Clients’ energy for retirement savings may flag during decades of accumu- lation. Help them keep their eyes on
this distant goal.
Retirement is best described as a marathon. It’s a long distance endeavor that tests
stamina and strength. And like a marathon,
participants can sometimes hit rough patches
along the way that may make them want to
give up before reaching their goal.
Getting clients to stay focused on this
long-distance feat is one of an advisor’s most
challenging undertakings, requiring creative
strategies and training sessions.
For Darryl and Dani Meyerovitz of Finan-
cial Planning Associates, a wealth manage-
ment firm based in Dallas, TX., the key is to
impress upon their clients the urgency that
retirement entails, even if it’s decades away.
Far too often, clients don’t see the urgency
until it’s too late. “Some time around the
60th birthday, it kicks in,” Darryl Meyerovitz
explained. “It’s around the time that their
kids have finished college and are relatively
settled and then they think they have the abil-
ity to save. That’s a little too late.”
The Meyerovitzes—a father and son part-
nership—believe that the obstacle to staying
focused on retirement for many is a conflict
between different demands on their money.
It’s hard for many to carve out a portion for
retirement when there’s also the cost of rais-
ing a family, paying for college or even set-
tling credit card debt.
“The conflict that people have is nor-
mally resolved through compromise,” said
Darryl Meyerovitz, Founder and President
of the firm. “Once they get perspective on
the problem, they’re able to take action much
Instead of compromise, which might
mean foregoing retirement savings for some
time, the team recommends keeping at least
some allocation for retirement, no matter
how small. “If they have something still go-
ing, they’re not reneging on themselves, and
it’s much easier to then start saving more,”
The Meyerovitzes have gone so far as to
take some clients around to two different retirement homes: one, a well-groomed community with attentive staff, the other, a more
utilitarian facility. The visual underscores
how different retirement realities can be, and
how saving makes the difference between
A matter of language
Some advisors use games to drive the point
of retirement savings home. Jeffrey G. West
of the Financial Compass Group LLC, a
financial professional affiliated with AXA
Advisors in Wellesley, Mass., illustrates savings through the use of shoeboxes.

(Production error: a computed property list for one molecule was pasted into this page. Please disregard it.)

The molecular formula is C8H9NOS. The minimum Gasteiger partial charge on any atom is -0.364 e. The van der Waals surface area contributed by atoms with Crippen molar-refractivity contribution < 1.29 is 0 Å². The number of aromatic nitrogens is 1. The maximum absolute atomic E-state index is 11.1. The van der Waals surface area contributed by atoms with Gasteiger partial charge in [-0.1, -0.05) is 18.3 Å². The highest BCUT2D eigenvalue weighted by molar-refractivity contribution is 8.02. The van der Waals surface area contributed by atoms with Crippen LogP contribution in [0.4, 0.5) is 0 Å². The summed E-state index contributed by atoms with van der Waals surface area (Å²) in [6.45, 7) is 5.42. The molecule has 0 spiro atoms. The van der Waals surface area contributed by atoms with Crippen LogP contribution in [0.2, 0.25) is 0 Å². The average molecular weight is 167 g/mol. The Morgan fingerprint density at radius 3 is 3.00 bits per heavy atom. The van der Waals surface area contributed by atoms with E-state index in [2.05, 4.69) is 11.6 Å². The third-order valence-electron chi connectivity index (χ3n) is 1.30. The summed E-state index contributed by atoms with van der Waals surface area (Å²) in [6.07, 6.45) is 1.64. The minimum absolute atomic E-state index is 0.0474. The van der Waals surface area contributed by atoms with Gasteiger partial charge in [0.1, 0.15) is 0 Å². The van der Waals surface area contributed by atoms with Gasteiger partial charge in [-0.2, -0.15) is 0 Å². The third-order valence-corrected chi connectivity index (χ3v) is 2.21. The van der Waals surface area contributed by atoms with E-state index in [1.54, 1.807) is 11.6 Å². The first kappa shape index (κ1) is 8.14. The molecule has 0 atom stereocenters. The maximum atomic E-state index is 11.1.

For clients who like to shop for shoes, he
puts them to another use. He asks these clients
to bring him four shoeboxes, which he turns
into budget boxes. One box is for necessities,
one is for discretionary spending, a third is
“I ask them, ‘Do
you want to
save first and
spend later, or
spend first and
— Jeffrey G. West
for savings and the fourth is for the next pair
He steers conversations away from saving and toward spending because clients are
more familiar with that concept.
“Saving is just deferred spending,” West
said. “So I ask them, “Do you want to save
first and spend later, or spend first and save
later?’” And when he talks about investing,
he calls it “spending on investing.” West believes that when savings is talked about as
another part of a client’s spending habit, it’s
viewed more favorably.
In fact, West doesn’t use the word retirement much at all. Instead, he refers to that
time in a client’s life as “the future.”
“I ask them, ‘What do you imagine your
future to look like?’ I ask them to paint a
picture,” he said.
Having a well-defined picture in their
minds makes it easier to focus on the long
term. Next, West talks to his clients about
risk. He defines risk not just in how they position their portfolios, but also the risk associated with their own saving and spending
The dangers of inflation
For Louis Papa, Vice President and Director of Investment Strategies at Penn Liberty
Bank, the strategy that works best is using
illustrations showing the effects of inflation
over time. In order to provide a secure retirement, clients must save not only enough to
fund today’s lifestyle, but also keep an eye on
being able to do so well into the future.
“I show them a very scary chart about
what the value of the dollar bought 20 years
ago and what it buys today,” Papa said.
Papa finds that the best time to engage
clients in retirement saving is a few years
into their careers, when they’ve had time to
get their financial bearings. “That’s when
they start to get it,” he said.
Papa has found a silver lining in today’s
economic uncertainty. Clients are more
receptive to messages about saving for the
future. “Frugality is now chic,” he said. “And
that trend is only getting stronger.” •